- Using social networking sites for hiring decisions (if we just had a single database...)

- How computer adaptive testing aids in delivering unproctored internet tests

- How broad dimension factors may improve assessment centers

- Practical intelligence predicts success as an entrepreneur

- Psychological capital (efficacy, hope, optimism, resilience) is related to job performance

- Expressions of personality factors varies with the situation

Last but not least, this gem, a meta-analysis of the efficacy of simulation games for instruction. Relevance for us? As active engagement went up, so did learning. Lessons? Consider interactive simulations for recruitment and selection, but make sure the viewer is truly involved and not just a spectator.

Sunday, June 05, 2011

Can an applicant be TOO qualified? And...does it matter?

I've worked with people that seemed overqualified--you probably have too. They brought a bazooka when all that was needed was a squirt gun. Cognitively speaking.

They work amazingly fast, are incredibly innovative, but often seem bored or unhappy with their jobs. It's made me wonder what organizations can do with these folks to (1) get the most out of their skills, and (2) help them be satisfied with their work life.

Of course it's not just me who has ruminated about this issue. Recruiters and screeners are often faced with this question: do we take a chance on someone who seems to have much greater education, training, or competencies than the job calls for? Are they likely to simply turn around and leave? This issue takes on increased importance in this day and age with higher unemployment and more people simply looking for *A* job.

There have even been lawsuits about this issue. You may remember the Jordan v. New London case, where a law enforcement applicant sued the City for age discrimination after they failed to hire him because he scored too high (yes, you're reading that right) on a cognitive ability exam. (BTW, the City won)

But despite this case and recruiter perceptions, we're still left with a legitimate question: can an applicant be too qualified in ways that matter for an organization?

In the June 2011 issue of Industrial and Organizational Psychology, Erdogan, et al. provide an overview of this issue and argue that this situation deserves more attention than the scant it has received so far--particularly in comparison to other I/O topics.

What the research does seem to indicate is this: individuals that are overqualified (either objectively through, for example, having "too much" education, or through subjective perceptions) have more negative job attitudes. Specifically, they have been shown to have:

- lower job satisfaction
- lower life and career satisfaction
- lower organizational commitment
- higher turnover intentions

This makes intuitive sense. If you believe your qualifications far out-strip those required for the job, you're likely to feel underutilized and under-challenged, which in turn is likely to make you feel unsatisfied and cause you to look elsewhere.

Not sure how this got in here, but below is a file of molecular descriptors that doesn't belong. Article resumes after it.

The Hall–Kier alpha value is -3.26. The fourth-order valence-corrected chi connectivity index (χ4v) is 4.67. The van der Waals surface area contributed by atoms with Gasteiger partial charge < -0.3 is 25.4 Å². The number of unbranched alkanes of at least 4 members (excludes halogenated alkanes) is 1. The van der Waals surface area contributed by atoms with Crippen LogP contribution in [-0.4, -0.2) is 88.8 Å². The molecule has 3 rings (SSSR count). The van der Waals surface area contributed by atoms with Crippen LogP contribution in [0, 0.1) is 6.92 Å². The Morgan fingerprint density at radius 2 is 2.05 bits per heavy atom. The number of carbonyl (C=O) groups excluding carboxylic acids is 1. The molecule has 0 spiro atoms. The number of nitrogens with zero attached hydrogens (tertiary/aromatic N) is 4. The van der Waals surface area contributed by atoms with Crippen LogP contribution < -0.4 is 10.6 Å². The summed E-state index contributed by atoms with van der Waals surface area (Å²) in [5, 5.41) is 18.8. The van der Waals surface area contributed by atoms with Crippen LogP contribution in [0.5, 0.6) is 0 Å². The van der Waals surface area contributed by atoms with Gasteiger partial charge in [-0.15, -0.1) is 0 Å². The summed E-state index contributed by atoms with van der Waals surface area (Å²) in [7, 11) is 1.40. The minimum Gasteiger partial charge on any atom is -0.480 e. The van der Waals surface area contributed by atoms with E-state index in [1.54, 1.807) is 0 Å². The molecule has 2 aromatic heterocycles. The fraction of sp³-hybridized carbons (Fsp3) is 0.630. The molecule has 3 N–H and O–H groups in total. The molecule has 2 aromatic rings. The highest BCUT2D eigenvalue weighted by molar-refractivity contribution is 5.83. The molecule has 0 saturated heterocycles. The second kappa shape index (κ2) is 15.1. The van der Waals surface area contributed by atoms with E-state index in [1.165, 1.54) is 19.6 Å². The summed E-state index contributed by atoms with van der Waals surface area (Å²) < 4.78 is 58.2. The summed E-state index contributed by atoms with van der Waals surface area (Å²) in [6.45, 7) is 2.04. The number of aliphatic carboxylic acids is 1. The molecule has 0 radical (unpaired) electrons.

What about actual turnover? Are overqualified applicants actually more likely to leave? This is one of the primary research questions and there is some research that supports this. However, the authors point out several problems with this line of thinking, including its cross-occupational nature.

In addition, the authors argue (and I agree) that more important than turnover is job performance. I think we'd all take a chance on someone that would have a huge positive impact, even if their stay was short.

So what about the performance of the overqualified; what does the research say? To quote the authors:

"There is...a small, but growing literature suggesting that overqualified individuals perform their jobs better than their less-qualified coworkers...whether turnover is good or bad for the organization needs to be considered within the context of how well individuals are performing their jobs." [emphasis added]

The authors also point out several additional advantages to hiring overqualified workers:

- they may be prime candidate for future roles, including leadership positions

- even if their tenure is short, their impact may be significant

They also point out that this is the tip of the iceberg of this research: much remains to be done in terms of defining overqualification, in studying how recruiters make these determinations, situational factors, measurement, and other important issues.

So bottom line: yes, there may be downsides to hiring someone that appears to be overqualified--but how certain are you that this is the case? And even if it's true, would the benefits outweigh the risks?

If organizations choose to go with someone they perceive as overqualified, it becomes even more important to communicate openly and frequently with this applicant about job expectations, as well as possibilities. And management needs to realize that they may be getting more than their money's worth.

(Interestingly, the other focal article in this issue has to do with performance management, and how difficult it is to get right. One of the points the authors make loud and clear is it's important for supervisors to offer frequent, informal feedback. The common thread between the two articles: the importance of engaged, communicative supervisors who have an accurate view of their team's competencies.)